All-electric vehicles (EVs) run on electricity only. They are propelled by one or more electric motors powered by rechargeable battery packs. EVs have several advantages over vehicles with internal combustion engines (ICEs):
- Energy efficient. Electric vehicles convert about 59%–62% of the electrical energy from the grid to power at the wheels—conventional gasoline vehicles only convert about 17%–21% of the energy stored in gasoline to power at the wheels.*
- Environmentally friendly. EVs emit no tailpipe pollutants, although the power plant producing the electricity may emit them. Electricity from nuclear-, hydro-, solar-, or wind-powered plants causes no air pollutants.
- Performance benefits. Electric motors provide quiet, smooth operation and stronger acceleration and require less maintenance than ICEs.
- Reduce energy dependence. Electricity is a domestic energy source.
EVs do, however, face significant battery-related challenges:
- Driving range. Most EVs can only go about 100–200 miles before recharging—gasoline vehicles can go over 300 miles before refueling.
- Recharge time. Fully recharging the battery pack can take 4 to 8 hours. Even a "quick charge" to 80% capacity can take 30 min.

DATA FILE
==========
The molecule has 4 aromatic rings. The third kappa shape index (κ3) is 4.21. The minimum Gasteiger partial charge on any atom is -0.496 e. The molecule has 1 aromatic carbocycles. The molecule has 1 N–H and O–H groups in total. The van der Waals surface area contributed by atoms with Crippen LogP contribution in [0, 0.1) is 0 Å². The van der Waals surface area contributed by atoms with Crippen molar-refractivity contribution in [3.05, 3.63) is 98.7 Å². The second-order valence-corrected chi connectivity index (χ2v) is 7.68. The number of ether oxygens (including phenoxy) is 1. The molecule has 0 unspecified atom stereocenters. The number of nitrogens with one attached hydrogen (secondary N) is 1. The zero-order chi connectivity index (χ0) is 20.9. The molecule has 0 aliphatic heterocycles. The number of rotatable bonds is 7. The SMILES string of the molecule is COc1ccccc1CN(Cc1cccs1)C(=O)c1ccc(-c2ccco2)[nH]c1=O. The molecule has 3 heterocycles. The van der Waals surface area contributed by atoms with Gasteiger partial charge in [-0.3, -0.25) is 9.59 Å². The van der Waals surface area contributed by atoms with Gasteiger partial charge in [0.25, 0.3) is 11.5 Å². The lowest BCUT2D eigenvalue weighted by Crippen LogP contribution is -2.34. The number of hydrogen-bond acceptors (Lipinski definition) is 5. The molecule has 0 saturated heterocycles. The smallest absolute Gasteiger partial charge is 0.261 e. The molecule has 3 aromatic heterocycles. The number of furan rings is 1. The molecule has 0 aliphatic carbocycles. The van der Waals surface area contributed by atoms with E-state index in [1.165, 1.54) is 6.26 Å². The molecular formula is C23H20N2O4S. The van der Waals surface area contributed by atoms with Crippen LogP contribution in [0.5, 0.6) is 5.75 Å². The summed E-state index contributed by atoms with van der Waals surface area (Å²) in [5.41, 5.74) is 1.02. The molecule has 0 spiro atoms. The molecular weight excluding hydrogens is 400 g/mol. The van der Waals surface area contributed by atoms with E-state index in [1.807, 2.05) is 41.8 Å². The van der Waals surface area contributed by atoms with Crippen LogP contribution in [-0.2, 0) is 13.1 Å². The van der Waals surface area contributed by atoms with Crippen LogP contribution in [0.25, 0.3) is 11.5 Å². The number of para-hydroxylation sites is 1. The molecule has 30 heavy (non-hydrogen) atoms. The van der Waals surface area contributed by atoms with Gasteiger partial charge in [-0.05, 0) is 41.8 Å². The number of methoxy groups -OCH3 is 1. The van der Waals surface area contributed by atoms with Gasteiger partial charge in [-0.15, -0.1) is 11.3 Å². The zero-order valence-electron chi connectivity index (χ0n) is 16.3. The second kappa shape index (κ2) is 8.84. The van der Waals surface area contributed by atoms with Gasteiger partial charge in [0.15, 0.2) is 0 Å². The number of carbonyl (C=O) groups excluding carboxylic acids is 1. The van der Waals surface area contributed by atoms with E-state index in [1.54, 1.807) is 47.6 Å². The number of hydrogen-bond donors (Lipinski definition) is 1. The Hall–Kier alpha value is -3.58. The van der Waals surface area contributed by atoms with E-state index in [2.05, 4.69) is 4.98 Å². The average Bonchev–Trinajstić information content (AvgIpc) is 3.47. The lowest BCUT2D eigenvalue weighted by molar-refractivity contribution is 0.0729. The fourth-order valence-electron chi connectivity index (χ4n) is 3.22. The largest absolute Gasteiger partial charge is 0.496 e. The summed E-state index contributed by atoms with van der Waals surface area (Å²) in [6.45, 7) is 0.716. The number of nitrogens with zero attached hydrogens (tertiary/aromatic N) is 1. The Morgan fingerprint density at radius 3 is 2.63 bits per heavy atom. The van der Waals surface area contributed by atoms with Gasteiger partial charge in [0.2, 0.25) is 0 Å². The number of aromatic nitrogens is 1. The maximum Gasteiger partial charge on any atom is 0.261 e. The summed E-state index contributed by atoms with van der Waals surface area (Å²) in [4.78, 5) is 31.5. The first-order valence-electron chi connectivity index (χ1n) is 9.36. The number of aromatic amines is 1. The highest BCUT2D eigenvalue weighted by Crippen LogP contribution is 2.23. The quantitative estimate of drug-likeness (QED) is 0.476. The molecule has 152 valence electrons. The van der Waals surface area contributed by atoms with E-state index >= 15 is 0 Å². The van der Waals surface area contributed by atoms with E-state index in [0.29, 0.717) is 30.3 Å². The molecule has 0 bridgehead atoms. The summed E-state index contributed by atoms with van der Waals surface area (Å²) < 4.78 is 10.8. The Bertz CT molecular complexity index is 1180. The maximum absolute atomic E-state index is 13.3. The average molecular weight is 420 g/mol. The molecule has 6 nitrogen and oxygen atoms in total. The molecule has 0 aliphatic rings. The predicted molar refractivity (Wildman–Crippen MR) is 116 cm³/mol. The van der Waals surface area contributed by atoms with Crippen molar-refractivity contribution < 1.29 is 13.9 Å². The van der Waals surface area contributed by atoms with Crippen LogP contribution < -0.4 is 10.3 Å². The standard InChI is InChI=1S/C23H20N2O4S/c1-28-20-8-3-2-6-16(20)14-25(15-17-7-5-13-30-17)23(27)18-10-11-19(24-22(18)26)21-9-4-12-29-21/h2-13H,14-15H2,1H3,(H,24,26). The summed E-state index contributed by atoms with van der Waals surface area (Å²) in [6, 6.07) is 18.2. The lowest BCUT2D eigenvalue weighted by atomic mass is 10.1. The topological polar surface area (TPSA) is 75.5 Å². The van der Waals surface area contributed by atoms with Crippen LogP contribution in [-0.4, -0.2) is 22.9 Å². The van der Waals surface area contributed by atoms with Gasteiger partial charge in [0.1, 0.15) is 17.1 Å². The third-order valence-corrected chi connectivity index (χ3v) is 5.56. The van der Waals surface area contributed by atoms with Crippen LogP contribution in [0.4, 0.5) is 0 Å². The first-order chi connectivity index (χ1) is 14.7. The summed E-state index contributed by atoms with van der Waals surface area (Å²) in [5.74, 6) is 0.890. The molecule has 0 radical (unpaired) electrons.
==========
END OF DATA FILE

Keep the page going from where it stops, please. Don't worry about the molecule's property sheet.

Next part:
- Battery cost: The large battery packs are expensive and may need to be replaced one or more times.
- Bulk & weight: Battery packs are heavy and take up considerable vehicle space.
However, researchers are working on improved battery technologies to increase driving range and decrease recharging time, weight, and cost. These factors will ultimately determine the future of EVs.
EV energy use estimated by ORNL as follows:
- Electric motor efficiency—including inverter and gear reduction losses—assumed to be 76.4%–80.2%, using estimates from Miller et. al. (SAE 2011-01-0887) and adjusting downward by 4% for parasitic losses.
- Battery and battery charger efficiency are assumed to total 81% (roughly 90% each) based in part on estimates from published studies (Chae et. al., 2011; Gautam et. al., 2011).